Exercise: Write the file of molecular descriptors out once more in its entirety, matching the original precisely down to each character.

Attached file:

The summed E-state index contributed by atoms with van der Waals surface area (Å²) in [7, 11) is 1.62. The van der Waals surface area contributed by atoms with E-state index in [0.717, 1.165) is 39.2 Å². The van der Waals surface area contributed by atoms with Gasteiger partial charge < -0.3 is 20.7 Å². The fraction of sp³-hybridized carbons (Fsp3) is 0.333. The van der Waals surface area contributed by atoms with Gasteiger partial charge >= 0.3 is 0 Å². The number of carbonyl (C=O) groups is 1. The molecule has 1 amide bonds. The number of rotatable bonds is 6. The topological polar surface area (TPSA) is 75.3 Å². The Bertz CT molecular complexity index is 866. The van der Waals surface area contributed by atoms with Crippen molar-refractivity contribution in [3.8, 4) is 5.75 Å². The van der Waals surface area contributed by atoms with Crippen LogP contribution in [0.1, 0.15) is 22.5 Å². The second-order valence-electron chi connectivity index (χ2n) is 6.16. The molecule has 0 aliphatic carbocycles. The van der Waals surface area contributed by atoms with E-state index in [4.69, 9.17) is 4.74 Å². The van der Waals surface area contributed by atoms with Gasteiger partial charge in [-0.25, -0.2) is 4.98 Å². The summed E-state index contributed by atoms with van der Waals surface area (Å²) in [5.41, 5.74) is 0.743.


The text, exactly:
The summed E-state index contributed by atoms with van der Waals surface area (Å²) in [7, 11) is 1.62. The van der Waals surface area contributed by atoms with E-state index in [0.717, 1.165) is 39.2 Å². The van der Waals surface area contributed by atoms with Gasteiger partial charge < -0.3 is 20.7 Å². The fraction of sp³-hybridized carbons (Fsp3) is 0.333. The van der Waals surface area contributed by atoms with Gasteiger partial charge >= 0.3 is 0 Å². The number of carbonyl (C=O) groups is 1. The molecule has 1 amide bonds. The number of rotatable bonds is 6. The topological polar surface area (TPSA) is 75.3 Å². The Bertz CT molecular complexity index is 866. The van der Waals surface area contributed by atoms with Crippen molar-refractivity contribution in [3.8, 4) is 5.75 Å². The van der Waals surface area contributed by atoms with Crippen LogP contribution in [0.1, 0.15) is 22.5 Å². The second-order valence-electron chi connectivity index (χ2n) is 6.16. The molecule has 0 aliphatic carbocycles. The van der Waals surface area contributed by atoms with E-state index in [4.69, 9.17) is 4.74 Å². The van der Waals surface area contributed by atoms with Gasteiger partial charge in [-0.25, -0.2) is 4.98 Å². The summed E-state index contributed by atoms with van der Waals surface area (Å²) in [5.41, 5.74) is 0.743.